Rock Island Armory (RIA) is a brand name that is owned by Armscor Global Defense located in Marakina, Philippines. Armscor obtained a license from the Philippine government in 1952 to begin making firearms. In 1980 it became Arms Corporation of the Philippines (ArmsCor) and in the mid-80s they bought the US brand “Rock Island Armory” and began exporting firearms to the US. They have invested in quality improvement and automation to create their wide variety of firearms offered today. They also have opened plants in the US – one in Stevensville, MT, and the other in Pahrumo, NV.

In March 2022, a Philippine TV crew visited the Armscor factory in Marakina and produced this nice video that focuses mainly on their 1911 production area:

The reason I wanted to share this with you is that RIA pistols do have a long history and Armscor is not some fly by night company. This is my opinion – I would describe RIA 1911 pistols as being designed, built and sold to shooters who want an acceptable 1911 without spending a fortune. They are not claiming to turn out semi-custom pistols – instead, good enough pistols at an affordable price point.

In marketing, when you are trying to hit a certain price point to attract the buyers you are after, you have to figure out the features, the materials, and process combination to get you there. Now reliability and accuracy are features also so this needs to be factored in – the pistols need to be good enough but not necessarily over the top – even though we wish they were.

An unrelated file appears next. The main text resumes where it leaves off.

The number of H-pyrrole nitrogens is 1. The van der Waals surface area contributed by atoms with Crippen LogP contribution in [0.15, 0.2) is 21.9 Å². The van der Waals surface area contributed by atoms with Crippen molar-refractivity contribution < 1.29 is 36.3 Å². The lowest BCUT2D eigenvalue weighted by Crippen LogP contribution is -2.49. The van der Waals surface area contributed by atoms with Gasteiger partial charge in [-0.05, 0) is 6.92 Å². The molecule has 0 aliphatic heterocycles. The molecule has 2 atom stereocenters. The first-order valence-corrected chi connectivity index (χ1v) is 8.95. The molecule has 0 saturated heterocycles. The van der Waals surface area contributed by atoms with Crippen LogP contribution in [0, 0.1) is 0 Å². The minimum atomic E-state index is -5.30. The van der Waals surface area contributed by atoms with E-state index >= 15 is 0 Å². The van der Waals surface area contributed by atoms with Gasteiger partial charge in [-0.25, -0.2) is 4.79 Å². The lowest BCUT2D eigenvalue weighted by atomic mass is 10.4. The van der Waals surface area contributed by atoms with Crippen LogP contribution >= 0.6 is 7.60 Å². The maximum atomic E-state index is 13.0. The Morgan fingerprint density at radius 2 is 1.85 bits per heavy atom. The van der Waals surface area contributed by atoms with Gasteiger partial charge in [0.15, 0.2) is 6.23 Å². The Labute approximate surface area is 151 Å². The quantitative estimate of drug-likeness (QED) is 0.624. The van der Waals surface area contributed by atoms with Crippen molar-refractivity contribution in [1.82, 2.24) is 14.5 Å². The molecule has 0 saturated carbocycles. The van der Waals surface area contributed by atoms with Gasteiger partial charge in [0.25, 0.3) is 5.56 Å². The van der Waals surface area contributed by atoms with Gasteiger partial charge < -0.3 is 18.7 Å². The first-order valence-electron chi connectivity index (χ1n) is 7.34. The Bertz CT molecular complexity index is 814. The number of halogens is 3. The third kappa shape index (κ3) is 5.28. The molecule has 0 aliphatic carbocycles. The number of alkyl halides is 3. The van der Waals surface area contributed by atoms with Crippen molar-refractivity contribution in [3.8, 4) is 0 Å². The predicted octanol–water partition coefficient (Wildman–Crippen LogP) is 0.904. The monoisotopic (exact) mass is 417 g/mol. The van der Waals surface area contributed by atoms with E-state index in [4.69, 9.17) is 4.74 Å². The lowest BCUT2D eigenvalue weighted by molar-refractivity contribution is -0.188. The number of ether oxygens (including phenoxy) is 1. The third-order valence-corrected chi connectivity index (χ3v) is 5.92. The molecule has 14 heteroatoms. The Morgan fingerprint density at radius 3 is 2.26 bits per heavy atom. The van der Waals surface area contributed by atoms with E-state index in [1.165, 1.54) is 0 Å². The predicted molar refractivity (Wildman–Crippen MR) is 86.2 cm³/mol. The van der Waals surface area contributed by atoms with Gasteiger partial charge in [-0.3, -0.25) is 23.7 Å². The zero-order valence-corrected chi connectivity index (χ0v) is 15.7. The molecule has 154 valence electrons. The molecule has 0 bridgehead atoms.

Ok, but are the 9mm HC 17 round pistols “good”?

So let’s go back to the question – are they good? For the price, yes. You can’t compare them to far higher end pistols such as Stacatto or Bul – it’s simply not fair. It would be like comparing a daily-driver economy model Ford or GM car to a BMW. Yes, they are all cars but the engineering and attention to detail during manufacturing in the BMW are going to be very different. They are for different markets comprised on people with different disposable income levels and tastes – and have different price points.

The two pistols I am discussing to be clear are the 9mm RIA A2 HC pistols – the 51679 Tac Ultra FS HC and the 56645 Pro Ultra Match HC – by the way, FS means “Full Size” and HC means “high capacity” because they hold 17 rounds in staggered magazines.

The frames and slides are made from 4140 alloy steel via CNC and they do have QA steps. The barrel seems to be pretty decent but then the price point issue begins to creap in.

I bought four of the A2 HC 80% frames back when I was doing R&D on magazines for the 10mm/..40 S&W calibers (they use the same magazine design) and also the 9mm magazines. What not everyone knows is that these pistols also share a common frame. I installed the RIA magazine catch and ejector but they milled all of the holes and applied, as you can see, a very decent parkerized finish.
Here are two 80% frames with the top one holding a 10mm magazine and dummy red A-Zoom round. The bottom one has a 9mm magazine. The blue round is an A-zoom snap cap and I don’t use or recommend them any longer as the bullet is shaped very differently than a 115gr or 124gr FMJ round so you may think feeding will work when it doesn’t. I sure found that out the hard way.ĵ